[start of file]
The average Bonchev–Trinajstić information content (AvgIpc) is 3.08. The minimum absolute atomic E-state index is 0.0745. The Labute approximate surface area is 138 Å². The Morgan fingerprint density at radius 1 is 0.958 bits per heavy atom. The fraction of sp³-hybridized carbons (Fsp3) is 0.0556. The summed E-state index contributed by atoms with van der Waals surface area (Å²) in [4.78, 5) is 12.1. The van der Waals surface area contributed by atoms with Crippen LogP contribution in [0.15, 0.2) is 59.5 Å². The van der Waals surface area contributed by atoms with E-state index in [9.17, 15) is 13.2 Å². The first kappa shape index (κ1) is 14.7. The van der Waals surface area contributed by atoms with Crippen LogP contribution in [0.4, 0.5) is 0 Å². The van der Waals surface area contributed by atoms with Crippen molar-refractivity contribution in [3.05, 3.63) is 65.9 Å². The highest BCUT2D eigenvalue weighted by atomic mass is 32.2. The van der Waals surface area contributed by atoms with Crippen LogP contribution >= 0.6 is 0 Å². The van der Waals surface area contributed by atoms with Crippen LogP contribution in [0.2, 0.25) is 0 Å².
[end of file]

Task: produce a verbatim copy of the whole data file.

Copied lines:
The average Bonchev–Trinajstić information content (AvgIpc) is 3.08. The minimum absolute atomic E-state index is 0.0745. The Labute approximate surface area is 138 Å². The Morgan fingerprint density at radius 1 is 0.958 bits per heavy atom. The fraction of sp³-hybridized carbons (Fsp3) is 0.0556. The summed E-state index contributed by atoms with van der Waals surface area (Å²) in [4.78, 5) is 12.1. The van der Waals surface area contributed by atoms with Crippen LogP contribution in [0.15, 0.2) is 59.5 Å². The van der Waals surface area contributed by atoms with E-state index in [9.17, 15) is 13.2 Å². The first kappa shape index (κ1) is 14.7. The van der Waals surface area contributed by atoms with Crippen LogP contribution in [0.4, 0.5) is 0 Å². The van der Waals surface area contributed by atoms with Crippen molar-refractivity contribution in [3.05, 3.63) is 65.9 Å². The highest BCUT2D eigenvalue weighted by atomic mass is 32.2. The van der Waals surface area contributed by atoms with Crippen LogP contribution >= 0.6 is 0 Å². The van der Waals surface area contributed by atoms with Crippen LogP contribution in [0.2, 0.25) is 0 Å².